Did you listen to the interview of De Wilde? He is saying almost the same things as I am.Passenger wrote:I listen to what the specialists say, like senior aviation journalist Luk De Wilde (*). And like professor Vandevoorde, Department of Transport, Universiteit Antwerpen, this weekend on Kanaal Z: "Lufthansa uses Brussels Airlines mainly to counter Ryanair at Brussels (**). Also, the Africa network Brussels Airlines has established is very valuable and Lufthansa will never give that up".sean1982 wrote:And you, the expert, does? Please ... Enlighten us!Passenger wrote: I guess tolipanebas is thinking the same as I do: "Wow, that's a lot of nonsense in one post. That guy really has no idea what's going on between LH and SN.".
http://kanaalz.knack.be/nieuws/brussels ... 61557.html
(*) Luk De Wilde:
http://deredactie.be/cm/vrtnieuws/video ... =1.2564979
(**) that's exactly what I've said already before, isn't it Sean? Brussels Airlines has proven how legacy airlines can counter Ryanair at major airports.
"Brussels Airlines management have no say once LH takes control", "management trying to avoid that everything goes to Germany", "SN could become a subsidiary of the low cost arm, management and Belgian shareholding trying to prevent that".
I don't agree with some other things that he says though, which are his own analysis.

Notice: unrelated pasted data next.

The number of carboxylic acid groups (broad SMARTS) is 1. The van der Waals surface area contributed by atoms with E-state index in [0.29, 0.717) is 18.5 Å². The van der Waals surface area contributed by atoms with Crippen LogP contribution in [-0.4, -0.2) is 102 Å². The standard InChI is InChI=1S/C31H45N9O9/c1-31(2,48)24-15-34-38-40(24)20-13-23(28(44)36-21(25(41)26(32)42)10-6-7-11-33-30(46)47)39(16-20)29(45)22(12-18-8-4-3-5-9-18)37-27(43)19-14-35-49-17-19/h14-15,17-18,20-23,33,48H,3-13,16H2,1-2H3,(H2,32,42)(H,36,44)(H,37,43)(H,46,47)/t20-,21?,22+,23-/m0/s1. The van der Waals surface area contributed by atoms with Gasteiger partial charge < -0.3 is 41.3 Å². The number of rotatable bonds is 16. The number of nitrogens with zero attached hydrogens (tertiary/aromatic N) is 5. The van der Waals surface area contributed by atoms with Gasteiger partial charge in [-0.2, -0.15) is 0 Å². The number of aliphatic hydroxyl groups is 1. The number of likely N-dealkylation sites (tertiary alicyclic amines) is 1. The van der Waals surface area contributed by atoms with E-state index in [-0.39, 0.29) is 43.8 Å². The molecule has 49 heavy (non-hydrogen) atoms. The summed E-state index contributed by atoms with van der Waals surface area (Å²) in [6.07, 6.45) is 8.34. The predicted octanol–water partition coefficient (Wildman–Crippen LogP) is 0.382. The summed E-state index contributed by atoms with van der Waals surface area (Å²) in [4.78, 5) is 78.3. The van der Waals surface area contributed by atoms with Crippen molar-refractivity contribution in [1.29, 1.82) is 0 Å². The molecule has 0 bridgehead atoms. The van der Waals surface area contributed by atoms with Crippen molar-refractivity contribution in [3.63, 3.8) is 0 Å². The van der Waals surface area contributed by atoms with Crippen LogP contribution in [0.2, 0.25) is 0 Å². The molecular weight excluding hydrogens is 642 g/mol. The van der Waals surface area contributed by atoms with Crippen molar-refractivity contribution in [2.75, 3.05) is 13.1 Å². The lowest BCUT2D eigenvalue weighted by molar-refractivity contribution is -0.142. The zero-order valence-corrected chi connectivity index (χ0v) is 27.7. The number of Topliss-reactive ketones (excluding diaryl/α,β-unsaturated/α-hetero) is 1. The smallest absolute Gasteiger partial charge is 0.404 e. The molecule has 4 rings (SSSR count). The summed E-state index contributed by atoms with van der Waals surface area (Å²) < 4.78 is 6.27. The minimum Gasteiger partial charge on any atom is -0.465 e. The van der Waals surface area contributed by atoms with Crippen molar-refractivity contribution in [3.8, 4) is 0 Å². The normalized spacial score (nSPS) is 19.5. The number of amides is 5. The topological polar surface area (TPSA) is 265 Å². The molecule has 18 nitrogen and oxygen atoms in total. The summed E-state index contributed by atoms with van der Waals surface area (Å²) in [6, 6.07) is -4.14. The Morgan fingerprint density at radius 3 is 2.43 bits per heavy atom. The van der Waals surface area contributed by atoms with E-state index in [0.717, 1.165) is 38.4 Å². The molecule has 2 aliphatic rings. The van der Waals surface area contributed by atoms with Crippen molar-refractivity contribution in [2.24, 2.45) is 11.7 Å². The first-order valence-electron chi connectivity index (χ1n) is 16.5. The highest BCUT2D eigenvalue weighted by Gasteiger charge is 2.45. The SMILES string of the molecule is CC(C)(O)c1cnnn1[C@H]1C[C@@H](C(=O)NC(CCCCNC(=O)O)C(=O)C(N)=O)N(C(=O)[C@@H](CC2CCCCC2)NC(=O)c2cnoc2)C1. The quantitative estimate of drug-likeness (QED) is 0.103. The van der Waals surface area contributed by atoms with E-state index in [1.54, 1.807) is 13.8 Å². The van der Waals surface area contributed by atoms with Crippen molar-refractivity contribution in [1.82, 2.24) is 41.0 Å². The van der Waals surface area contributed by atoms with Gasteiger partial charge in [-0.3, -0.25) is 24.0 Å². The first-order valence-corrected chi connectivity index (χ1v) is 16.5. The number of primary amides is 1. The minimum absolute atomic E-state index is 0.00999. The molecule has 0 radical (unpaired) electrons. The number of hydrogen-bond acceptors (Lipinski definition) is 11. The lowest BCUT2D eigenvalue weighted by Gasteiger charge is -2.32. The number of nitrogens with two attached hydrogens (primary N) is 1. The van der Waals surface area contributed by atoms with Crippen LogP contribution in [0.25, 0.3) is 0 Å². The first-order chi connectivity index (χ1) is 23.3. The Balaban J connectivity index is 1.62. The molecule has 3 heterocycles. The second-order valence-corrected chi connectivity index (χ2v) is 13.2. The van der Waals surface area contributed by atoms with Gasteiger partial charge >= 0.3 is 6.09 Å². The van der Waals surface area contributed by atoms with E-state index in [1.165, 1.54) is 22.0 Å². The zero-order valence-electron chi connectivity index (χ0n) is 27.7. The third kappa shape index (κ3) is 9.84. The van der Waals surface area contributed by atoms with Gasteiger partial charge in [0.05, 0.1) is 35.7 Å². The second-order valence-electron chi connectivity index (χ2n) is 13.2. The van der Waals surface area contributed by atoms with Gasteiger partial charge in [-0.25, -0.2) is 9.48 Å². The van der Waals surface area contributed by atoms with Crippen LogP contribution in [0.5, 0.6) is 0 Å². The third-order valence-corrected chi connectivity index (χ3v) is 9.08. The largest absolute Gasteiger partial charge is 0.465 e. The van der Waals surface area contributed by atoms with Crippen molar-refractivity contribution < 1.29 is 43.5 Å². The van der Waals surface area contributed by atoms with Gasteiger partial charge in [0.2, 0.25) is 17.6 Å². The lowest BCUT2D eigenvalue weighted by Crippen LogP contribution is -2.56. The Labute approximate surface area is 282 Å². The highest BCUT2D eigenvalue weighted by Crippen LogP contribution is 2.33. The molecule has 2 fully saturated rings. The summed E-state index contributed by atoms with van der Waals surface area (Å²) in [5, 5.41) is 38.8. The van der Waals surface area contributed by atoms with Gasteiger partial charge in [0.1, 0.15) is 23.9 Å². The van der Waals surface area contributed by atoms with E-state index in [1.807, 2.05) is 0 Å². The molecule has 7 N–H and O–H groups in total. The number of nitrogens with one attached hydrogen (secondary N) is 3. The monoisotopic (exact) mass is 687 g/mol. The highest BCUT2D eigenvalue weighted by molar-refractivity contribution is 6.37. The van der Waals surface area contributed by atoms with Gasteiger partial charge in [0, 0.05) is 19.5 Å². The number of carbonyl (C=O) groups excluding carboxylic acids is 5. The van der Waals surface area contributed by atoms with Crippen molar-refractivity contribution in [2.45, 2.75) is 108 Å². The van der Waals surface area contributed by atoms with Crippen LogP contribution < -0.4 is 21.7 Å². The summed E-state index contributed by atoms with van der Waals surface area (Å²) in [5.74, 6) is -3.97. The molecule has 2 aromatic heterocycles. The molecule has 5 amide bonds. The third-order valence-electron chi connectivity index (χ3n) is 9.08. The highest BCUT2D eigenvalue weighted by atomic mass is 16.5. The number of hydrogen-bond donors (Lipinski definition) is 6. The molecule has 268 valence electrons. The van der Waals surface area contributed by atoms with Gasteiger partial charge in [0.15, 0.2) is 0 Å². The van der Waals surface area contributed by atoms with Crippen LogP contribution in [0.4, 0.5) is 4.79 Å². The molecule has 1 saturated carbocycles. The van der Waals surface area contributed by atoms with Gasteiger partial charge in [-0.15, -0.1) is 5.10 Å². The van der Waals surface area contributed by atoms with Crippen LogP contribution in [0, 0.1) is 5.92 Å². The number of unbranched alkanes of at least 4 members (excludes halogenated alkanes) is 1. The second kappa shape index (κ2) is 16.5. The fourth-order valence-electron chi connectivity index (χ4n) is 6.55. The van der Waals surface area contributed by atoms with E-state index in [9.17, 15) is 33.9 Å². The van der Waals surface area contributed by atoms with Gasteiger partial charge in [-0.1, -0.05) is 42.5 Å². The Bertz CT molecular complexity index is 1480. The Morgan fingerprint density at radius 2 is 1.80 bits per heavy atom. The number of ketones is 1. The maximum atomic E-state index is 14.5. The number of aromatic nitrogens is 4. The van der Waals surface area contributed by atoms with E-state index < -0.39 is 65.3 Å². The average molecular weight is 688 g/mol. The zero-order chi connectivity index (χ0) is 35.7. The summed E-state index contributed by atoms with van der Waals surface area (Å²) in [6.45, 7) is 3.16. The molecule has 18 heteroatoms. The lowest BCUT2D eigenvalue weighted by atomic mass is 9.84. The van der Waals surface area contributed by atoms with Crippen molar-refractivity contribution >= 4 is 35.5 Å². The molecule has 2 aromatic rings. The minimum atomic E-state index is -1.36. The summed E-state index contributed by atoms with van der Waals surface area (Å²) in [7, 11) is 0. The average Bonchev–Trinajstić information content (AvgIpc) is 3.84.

1. For instance, that LH sees BRU/SN as a third hub next top FRA/MUC in West Europe.
In fact, LH still has plenty of room to grow in MUC and now they are building a DUS hub with Eurowings. So they don't need SN/BRU at all for that. (Africa is another story, though there is nothing that would prevent LH from moving that elsewhere as bilaterals are signed)
Also, FRA is less than an hour away.
I don't think that BRU's positioning has anything uber-strategic for the LH group.
2. Also, I don't agree that LH has been loyal.
In fact, they have already earned back more than their low initial investment and made quite some money with SN by selling SN a lot of services that SN would have bought from third parties, ie maintenance, IT, staff, etc... Moreover, they also benefit from being exclusive on FRA and MUC flights. You can see LH aircraft coming in and out of BRU throughout the day to feed their longhaul hubs.
The 100 million loan was also not to save SN from a demise but to allow them to grow. Our government has bailed out SN from its demise by forgiving a start-up loan for more than 100 millions on top of yearly subsidies.
The old parked LX A332's that SN inherited are also barely worth calling a fleet investment. In fact, LX were trying to get rid of them anyway.
If LH would have been loyal, they would have exercised their call options much sooner and invested in the fleet expansion, including routes to Asia, so that SN could stay competitive. They would also have pressured TK to stay away from SN's Africa market.
I see this developing exactly as I described earlier, simply because if you consider SN as a purely strategic (read cheap way to hurt competitors) and as a financial instrument, it makes sense to shift everything under Eurowings.
In fact, if SN made only 30 millions more versus 2014, despite much cheaper fuel and 10% growth in traffic, it proves that SN is an inefficient corporation that can not reach a high ROI while carrying a lot of risk if trading conditions start to deteriorate. Investing more in it just doesn't make sense.
From a German's point of view it makes more sense to shift it into another operation that will make it both more profitable and serve German interests at the same time.
You can hear Mr Sciot's worry in his voice.